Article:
How are Diabetes and Gum Disease connected?
The presence of dangerous oral bacteria triggers inflammatory mediators which activate the inflammatory response. This results in an increased blood glucose level. Diabetics with Periodontal Infection have a 6-fold worsening of glycemic control. Infection causes the release of stress hormones. This worsens insulin resistance, causing a bigger rise in glucose levels and impairing the body’s ability to use the glucose for energy.
In addition, diabetics with Periodontal Infection have hyper-responsive monocyte/macrophage cells resulting in increased inflammatory cytokines. This elevation produces higher levels of TNF𝝰 in response to periodontal bacteria as compared to non-diabetics. Diabetics have decreased immune cell function, inhibiting adequate defense against periodontal bacteria.
FACT: Periodontal disease treatment can result in a 0.4% HbA1c level reduction.
- HbA1c: HbA1c is a lab test that shows the average level of blood sugar (glucose) over the previous 3 months. It shows how well you are controlling your diabetes.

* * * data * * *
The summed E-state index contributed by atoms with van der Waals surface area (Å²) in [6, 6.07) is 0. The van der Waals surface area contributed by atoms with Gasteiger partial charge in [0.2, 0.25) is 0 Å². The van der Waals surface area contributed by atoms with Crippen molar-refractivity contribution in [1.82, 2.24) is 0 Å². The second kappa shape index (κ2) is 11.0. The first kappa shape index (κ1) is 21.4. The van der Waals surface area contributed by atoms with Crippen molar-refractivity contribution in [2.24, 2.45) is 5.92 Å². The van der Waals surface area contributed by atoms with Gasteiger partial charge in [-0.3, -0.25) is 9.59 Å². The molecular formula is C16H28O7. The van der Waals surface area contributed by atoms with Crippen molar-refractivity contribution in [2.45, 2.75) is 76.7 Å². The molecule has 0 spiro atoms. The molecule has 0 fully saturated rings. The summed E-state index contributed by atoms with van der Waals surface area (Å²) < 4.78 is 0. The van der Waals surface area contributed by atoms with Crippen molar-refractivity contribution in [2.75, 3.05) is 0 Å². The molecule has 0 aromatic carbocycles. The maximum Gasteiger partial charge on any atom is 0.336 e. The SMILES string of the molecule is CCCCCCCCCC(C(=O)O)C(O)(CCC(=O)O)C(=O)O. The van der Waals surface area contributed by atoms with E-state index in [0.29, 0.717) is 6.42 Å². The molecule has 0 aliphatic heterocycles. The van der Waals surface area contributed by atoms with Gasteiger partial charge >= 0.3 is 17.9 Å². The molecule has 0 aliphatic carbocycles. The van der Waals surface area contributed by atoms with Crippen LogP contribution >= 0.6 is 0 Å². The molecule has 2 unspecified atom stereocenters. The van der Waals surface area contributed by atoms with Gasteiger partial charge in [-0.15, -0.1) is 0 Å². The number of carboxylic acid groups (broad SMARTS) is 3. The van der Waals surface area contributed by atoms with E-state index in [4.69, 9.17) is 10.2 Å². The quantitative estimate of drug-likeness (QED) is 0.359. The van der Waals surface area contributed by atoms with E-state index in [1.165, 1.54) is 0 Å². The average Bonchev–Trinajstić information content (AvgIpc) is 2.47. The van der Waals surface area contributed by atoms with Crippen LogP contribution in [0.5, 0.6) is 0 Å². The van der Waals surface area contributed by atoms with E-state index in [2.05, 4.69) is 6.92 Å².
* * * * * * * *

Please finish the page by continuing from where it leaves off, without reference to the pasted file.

- AGEs: Advanced Glycogen End-products are proteins or lipids that become glycated after exposure to sugars.
- Inflammatory mediators: Cytokines (types of proteins) that regulate various inflammatory responses such as TNF𝝰 (Tumor Necrosis Factor alpha), and IL-6 (Interleukin 6).
- CRPs: C-Reactive Protein tests measure levels of inflammation in the body.
- TNF𝝰: Tumor Necrosis Factor-Alpha is a pro-inflammatory cytokine that can be produced by inflamed periodontal tissues
How can we reverse this process?
The good news is that a 1% reduction in HBA1c level is associated with the following:
- 21% reduction of deaths related to diabetes
- 21% reduction of risk for diabetes-related illnesses
- 14% reduction in heart attack
- 37% reduction of microvascular infection
Periodontal disease treatment can result in a 0.4% reduction of HbA1c levels! Common forms of treatment options include scaling and root planing and periodontal trays.